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Devastating Job Sprawl Intensifies in Milwaukee’s Economic Recovery

In a continuation of a long-term trend with devastating results for city residents, job creation in the Milwaukee region in the wake of the Great Recession has been focused in the suburbs. The Milwaukee Journal Sentinel found that Milwaukee County has recovered only 35 percent of the jobs it lost in the economic downturn, meanwhile the surrounding suburban counties have recovered 70 percent. The report also found that new jobs in Milwaukee County tend to be lower paying, with a higher share of temporary positions.

James Rowen at the Political Environment writes that while suburban interests seem to take a perverse glee in the city's troubles, in the end the whole region and state suffers:

The wealth and jobs data that [the Journal Sentinel's Rick] Romell cites show the result of decades of discriminatory public sector policies that disconnected transit links and thus intentionally reduced work and housing options for lower-income, minority Milwaukee residents by literally putting jobs and affordable housing out of reach.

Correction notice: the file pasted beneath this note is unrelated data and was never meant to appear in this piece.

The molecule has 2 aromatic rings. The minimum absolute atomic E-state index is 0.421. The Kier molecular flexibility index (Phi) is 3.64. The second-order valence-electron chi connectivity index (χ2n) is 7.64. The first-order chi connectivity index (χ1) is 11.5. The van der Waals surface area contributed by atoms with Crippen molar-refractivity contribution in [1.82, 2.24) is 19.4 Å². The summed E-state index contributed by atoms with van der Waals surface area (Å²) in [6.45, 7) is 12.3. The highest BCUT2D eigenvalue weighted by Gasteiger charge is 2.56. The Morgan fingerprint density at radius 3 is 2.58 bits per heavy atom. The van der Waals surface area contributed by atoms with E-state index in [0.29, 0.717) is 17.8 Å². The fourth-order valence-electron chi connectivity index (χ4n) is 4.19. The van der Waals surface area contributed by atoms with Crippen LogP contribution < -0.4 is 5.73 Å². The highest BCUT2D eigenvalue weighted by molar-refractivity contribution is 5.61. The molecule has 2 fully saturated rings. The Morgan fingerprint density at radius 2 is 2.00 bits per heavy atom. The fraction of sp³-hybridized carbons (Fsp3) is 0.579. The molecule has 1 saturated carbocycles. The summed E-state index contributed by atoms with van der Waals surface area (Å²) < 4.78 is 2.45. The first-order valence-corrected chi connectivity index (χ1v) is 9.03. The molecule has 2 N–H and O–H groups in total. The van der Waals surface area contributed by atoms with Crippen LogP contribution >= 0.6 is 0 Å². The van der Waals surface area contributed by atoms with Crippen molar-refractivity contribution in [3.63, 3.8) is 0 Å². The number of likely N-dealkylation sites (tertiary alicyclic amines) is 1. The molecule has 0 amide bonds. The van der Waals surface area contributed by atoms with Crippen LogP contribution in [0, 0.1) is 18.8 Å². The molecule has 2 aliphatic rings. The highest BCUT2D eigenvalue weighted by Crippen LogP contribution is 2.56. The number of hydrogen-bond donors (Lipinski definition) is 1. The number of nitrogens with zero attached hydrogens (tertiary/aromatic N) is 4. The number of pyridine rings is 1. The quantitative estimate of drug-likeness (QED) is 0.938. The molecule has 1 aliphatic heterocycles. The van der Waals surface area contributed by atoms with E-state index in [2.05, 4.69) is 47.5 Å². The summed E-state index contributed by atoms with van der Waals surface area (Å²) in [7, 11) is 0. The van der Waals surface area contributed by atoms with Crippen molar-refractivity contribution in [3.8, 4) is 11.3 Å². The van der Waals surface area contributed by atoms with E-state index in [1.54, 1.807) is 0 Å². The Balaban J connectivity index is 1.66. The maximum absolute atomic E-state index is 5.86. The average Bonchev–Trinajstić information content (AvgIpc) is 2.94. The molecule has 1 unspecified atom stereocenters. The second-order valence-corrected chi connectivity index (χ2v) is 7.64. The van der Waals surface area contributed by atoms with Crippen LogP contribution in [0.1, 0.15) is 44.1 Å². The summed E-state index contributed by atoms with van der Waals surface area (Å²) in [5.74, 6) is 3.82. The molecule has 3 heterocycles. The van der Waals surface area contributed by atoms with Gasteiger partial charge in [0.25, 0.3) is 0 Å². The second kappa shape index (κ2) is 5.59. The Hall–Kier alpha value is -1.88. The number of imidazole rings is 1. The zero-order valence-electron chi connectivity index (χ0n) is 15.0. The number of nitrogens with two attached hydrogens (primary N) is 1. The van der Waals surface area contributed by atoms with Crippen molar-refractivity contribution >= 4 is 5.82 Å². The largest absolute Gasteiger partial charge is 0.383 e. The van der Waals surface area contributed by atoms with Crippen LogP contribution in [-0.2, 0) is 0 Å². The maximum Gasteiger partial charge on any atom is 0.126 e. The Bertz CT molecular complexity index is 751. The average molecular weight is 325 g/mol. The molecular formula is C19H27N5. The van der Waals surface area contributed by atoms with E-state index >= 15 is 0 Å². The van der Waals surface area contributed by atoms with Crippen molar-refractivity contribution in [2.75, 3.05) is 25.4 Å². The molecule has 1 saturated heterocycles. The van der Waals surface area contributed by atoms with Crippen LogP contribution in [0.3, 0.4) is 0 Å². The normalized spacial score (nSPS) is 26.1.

While government builds more highways to serve suburban commuters - - despite a federal court ruling to the contrary - - and even now is contemplating giving the [suburban] City of Waukesha an exception to a multi-state water management agreement and allow Waukesha a diversion of Lake Michigan water not only for current needs, but to serve undeveloped acreage.

The sad irony in all this is that while the suburban counties and their louder political and media voices find votes and comfort manipulating Milwaukee, the state will not succeed like, say, Minnesota, because you cannot have an economically vibrant and attractive state economy if you deliberately constrict, abuse and stunt its largest city - - the center of the state's commerce, banking, culture, entertainment and, in our case, the connection to an even bigger economy - - Chicago.

Elsewhere on the Network today: Greater Greater Washington explains why the new tolled lanes on I-95 in Maryland are likely to drain money from people who never use them. Twin City Sidewalks runs with the notion of freeways as public spaces for the expression. And Broken Sidewalk sees what lessons can be drawn from a heat map of where people are tweeting in Louisville.

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